Ralph Z. Hallow, a senior political correspondent for The Washington Times, yesterday received the Conservative Journalism Award from the Conservative Political Action Committee (C-PAC), in session in the Marriott Crystal City Gateway in Alexandria.
The award was presented by Wesley Pruden, editor in chief of The Times. “I’m not sure what a conservative reporter is,” Mr. Pruden said, “since there’s no ‘liberal’ or ‘conservative’ way to write an honest newspaper story. Ralph has always given both liberals and conservatives an honest deal in reporting what they do, and sometimes he gives conservatives heartburn on Page One, and sometimes he gives liberals the heartburn. That’s what we pay him to do.”
Mr. Hallow recalled stops in a career that has taken him from the Pittsburg Press to the Chicago Tribune and finally to The Times. “I’ve always tried to tell it like it is,” he said.
Mr. Hallow is known for his tenacity. The award was a surprise kept until he was called from the audience, and, at an earlier press briefing had tried to learn the name of the recipient of the award. When he was told that it was to be a surprise, he said: “All right, but I’m going to find out who it is, anyway.” And so he did.
Selling a president
It seemed like a huge presidential haul, but actually it was just a small portion of Franklin and Eleanor Roosevelt’s estate that was auctioned off by Christie’s this week.
The final bid was submitted late yesterday, on everything from a signed copy of Theodore Roosevelt’s 1910 yarn “African Game Trails” to a silver-mounted mother-of-pearl teething ring.
Even Louis XV and George III-style chandeliers were lowered for the highest bidder, 569 items in all.
“It’s only a fraction of the estate, really,” Christie’s spokeswoman Bendetta Roux tells Inside the Beltway, pointing out that a good portion of the Roosevelts’ possessions have already been donated to museums and institutions.
And what is the printed text of the third inaugural address of President Franklin D. Roosevelt delivered at the U.S. Capitol on Jan. 20, 1941 worth these days?
Because it’s inscribed to John Roosevelt “from his father,” it fetched $10,575, Miss Roux informs us, well above Christie’s estimated value of $7,000.
“Democracy is not dying,” Mr. Roosevelt assured a jittery nation on that cold January day. “We know it because we have seen it revive and grow.”
President Bush’s tax-cut package is not about reduction of the debt, educates Rep. Scott McInnis, Colorado Republican.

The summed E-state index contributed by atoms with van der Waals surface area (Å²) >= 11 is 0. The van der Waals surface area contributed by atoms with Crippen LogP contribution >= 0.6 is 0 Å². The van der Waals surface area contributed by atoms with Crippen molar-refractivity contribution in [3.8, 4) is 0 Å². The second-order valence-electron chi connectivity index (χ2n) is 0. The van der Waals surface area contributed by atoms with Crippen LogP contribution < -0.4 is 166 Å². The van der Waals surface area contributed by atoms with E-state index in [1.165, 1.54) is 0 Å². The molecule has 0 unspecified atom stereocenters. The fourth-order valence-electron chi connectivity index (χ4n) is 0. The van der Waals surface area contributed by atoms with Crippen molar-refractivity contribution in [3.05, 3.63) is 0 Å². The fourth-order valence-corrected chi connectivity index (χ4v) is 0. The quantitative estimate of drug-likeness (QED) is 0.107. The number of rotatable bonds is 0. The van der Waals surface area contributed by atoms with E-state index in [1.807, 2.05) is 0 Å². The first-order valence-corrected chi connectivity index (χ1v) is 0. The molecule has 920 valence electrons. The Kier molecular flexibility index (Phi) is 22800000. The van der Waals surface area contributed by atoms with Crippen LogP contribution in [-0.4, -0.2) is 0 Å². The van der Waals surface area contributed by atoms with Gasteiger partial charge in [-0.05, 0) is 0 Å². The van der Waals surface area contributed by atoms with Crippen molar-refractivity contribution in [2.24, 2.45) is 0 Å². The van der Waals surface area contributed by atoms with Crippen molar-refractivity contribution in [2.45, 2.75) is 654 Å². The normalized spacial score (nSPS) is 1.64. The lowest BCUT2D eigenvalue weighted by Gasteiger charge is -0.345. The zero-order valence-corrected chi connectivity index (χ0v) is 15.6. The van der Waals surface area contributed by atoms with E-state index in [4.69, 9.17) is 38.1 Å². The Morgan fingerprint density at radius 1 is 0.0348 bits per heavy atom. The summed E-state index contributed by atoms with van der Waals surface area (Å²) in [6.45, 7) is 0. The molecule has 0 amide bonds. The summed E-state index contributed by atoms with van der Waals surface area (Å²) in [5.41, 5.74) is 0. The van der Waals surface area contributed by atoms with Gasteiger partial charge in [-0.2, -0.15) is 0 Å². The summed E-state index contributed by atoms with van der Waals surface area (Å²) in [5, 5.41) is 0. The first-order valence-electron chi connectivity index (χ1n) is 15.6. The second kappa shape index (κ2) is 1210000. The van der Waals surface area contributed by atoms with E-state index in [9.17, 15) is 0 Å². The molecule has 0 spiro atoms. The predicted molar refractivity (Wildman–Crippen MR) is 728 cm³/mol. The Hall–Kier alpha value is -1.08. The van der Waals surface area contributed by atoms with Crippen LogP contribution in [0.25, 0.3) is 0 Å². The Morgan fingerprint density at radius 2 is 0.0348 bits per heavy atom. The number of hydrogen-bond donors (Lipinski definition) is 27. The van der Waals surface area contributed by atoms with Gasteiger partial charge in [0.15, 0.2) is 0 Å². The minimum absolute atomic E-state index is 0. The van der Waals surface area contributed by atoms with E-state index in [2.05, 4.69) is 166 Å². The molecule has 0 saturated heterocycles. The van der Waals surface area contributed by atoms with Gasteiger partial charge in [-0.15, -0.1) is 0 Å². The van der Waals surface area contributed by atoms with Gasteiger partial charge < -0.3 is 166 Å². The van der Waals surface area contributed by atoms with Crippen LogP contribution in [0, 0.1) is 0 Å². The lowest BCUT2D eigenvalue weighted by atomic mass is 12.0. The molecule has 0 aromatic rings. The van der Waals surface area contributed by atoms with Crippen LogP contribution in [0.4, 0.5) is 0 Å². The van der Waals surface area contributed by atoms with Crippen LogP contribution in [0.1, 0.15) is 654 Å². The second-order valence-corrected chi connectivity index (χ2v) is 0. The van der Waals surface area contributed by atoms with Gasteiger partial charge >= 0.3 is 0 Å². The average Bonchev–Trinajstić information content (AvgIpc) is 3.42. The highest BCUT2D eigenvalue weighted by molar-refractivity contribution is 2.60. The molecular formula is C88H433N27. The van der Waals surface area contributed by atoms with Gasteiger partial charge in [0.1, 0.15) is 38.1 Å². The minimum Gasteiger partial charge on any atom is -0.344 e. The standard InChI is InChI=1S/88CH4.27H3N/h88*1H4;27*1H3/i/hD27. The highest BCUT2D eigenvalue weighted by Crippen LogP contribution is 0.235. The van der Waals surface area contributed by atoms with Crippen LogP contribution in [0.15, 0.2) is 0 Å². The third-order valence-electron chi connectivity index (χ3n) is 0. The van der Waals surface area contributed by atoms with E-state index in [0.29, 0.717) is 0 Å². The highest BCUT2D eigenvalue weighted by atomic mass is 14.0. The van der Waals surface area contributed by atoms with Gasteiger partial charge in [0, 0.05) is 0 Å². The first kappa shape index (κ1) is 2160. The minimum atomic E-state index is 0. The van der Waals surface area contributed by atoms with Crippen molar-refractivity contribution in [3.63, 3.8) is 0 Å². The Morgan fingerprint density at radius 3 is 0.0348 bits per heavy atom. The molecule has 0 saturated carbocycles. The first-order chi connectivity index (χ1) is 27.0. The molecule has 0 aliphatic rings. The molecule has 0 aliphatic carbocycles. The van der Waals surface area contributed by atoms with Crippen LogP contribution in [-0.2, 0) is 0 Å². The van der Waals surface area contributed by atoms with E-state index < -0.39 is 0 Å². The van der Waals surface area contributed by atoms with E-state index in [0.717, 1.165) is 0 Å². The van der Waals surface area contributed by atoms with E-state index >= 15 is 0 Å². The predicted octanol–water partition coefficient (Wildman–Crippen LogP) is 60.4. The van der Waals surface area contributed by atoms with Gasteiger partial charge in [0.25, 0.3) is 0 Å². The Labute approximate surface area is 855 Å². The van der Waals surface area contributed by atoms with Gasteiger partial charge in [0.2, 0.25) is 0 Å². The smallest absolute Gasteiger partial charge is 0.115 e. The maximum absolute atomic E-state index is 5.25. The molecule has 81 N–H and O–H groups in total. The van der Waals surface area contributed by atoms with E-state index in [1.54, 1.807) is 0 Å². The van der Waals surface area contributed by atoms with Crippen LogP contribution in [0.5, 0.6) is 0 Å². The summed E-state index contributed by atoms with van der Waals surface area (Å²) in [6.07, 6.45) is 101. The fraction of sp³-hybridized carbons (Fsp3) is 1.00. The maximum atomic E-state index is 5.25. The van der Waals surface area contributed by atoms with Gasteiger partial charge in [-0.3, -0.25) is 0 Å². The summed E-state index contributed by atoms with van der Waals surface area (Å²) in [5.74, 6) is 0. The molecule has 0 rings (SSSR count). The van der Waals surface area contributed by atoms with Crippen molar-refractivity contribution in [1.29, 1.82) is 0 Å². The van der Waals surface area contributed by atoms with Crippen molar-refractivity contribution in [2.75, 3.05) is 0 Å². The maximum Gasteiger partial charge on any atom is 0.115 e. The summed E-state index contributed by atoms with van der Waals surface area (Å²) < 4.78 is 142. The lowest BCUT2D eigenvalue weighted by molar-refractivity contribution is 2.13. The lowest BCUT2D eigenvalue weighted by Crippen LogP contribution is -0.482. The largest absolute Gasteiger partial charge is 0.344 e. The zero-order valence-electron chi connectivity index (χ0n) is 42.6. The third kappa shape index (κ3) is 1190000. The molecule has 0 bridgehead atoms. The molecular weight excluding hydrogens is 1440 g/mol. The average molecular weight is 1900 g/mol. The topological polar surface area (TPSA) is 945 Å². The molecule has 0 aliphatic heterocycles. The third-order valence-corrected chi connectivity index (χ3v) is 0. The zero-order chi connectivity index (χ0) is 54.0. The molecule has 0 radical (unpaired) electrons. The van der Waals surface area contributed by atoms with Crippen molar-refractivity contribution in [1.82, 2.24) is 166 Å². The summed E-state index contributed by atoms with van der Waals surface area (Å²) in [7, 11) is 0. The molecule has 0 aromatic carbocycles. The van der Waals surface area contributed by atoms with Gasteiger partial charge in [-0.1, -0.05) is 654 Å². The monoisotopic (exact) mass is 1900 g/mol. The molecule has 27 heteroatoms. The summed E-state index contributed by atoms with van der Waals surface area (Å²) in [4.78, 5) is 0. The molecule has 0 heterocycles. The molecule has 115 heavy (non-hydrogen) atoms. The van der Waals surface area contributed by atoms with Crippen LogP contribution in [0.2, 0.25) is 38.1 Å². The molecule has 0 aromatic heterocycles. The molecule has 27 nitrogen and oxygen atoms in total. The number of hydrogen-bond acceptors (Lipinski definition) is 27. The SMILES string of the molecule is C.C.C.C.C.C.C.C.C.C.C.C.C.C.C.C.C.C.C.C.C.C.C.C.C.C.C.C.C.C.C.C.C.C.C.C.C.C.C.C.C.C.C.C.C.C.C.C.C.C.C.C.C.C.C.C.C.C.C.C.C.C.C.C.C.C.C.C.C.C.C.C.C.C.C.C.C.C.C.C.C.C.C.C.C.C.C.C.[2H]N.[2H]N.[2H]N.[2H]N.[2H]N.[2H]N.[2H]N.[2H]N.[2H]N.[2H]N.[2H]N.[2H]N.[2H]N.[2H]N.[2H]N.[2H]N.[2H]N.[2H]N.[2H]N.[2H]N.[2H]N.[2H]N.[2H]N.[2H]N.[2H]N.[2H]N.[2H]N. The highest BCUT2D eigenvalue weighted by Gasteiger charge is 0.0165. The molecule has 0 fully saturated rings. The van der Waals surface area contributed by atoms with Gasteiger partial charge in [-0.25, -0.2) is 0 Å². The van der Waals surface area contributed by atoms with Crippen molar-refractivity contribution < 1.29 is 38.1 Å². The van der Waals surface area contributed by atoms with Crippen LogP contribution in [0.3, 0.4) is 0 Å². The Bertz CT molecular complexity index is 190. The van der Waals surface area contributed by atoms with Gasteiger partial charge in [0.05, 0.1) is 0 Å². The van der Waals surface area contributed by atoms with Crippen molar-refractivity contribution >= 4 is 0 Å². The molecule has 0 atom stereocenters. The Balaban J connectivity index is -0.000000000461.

“I think most of my colleagues out here agree that we need to reduce the debt. The argument is the structure of how we go about it,” he says. “Now frankly, some of the people opposed to this, [such as] the left wing of the Democratic Party, … the liberal philosophy appears to be keep the money in Washington.”
And that, says the congressman, is where the problem lies.
“Do not kid yourself,” says Mr. McInnis. “Money sitting in Washington, D.C., is like setting a piece of pie in front of somebody that has not eaten for a long time. It is going to get eaten up very quickly. It is going to get committed.”
President Bush today travels “south of the border” to huddle with Mexican President Vicente Fox, the first such meeting between the two leaders.
In advance of the trip, White House reporters yesterday were the audience to a special “background briefing.”
Which means any quotes the journalists scribbled onto their notepads could be attributable only to a “senior administration official” not to his name or title.
In a profession that far too often relies on the word of unnamed officials, reporters mostly prefer to call a person by their name. As the “unnamed” White House briefer heard all too well yesterday.
Reporter: “Why does it have to be on background?”
Official: “We’re doing this on background. I’m going to try to be as helpful as I can on background. But those were the ground rules from the beginning, and so I’m going to be on background today.”
Reporter: “Why is that, though? In past administrations, when we previewed a foreign trip, it was on the record so that we can quote you fully.”
Official: “Well actually … I’ve briefed in past administrations, and it has sometimes been on background.”
Reporter: “But in previous trips, as you know, [President Clinton’s national security adviser] Sandy Berger would brief on the record.”
Official: “I don’t remember what Sandy did, I was in California. But I’m going to brief on background today.”
Reporter: “And why is that again?”
Official: “I’m briefing on background because I want to be as helpful as I possibly can to you.”
Reporter: “And you can’t help us on the record? You’re [briefer’s title not transcribed].”
Official: “I’m [briefer’s title not transcribed]. I’m going to brief on background today. OK. Do you have any questions about the trip?”
“Thank you for writing President Truman’s name in the correct form,” writes Greg Binda.
“The middle letter ‘S,’ as you correctly wrote, does not warrant a period. Not all that long ago, all self-respecting journalists and scholars seemed to know this.
“Unfortunately, today that’s not the case. Just look at the highway signs at exit 15B of our Beltway identifying the street named after him, or the aircraft carrier named after him.”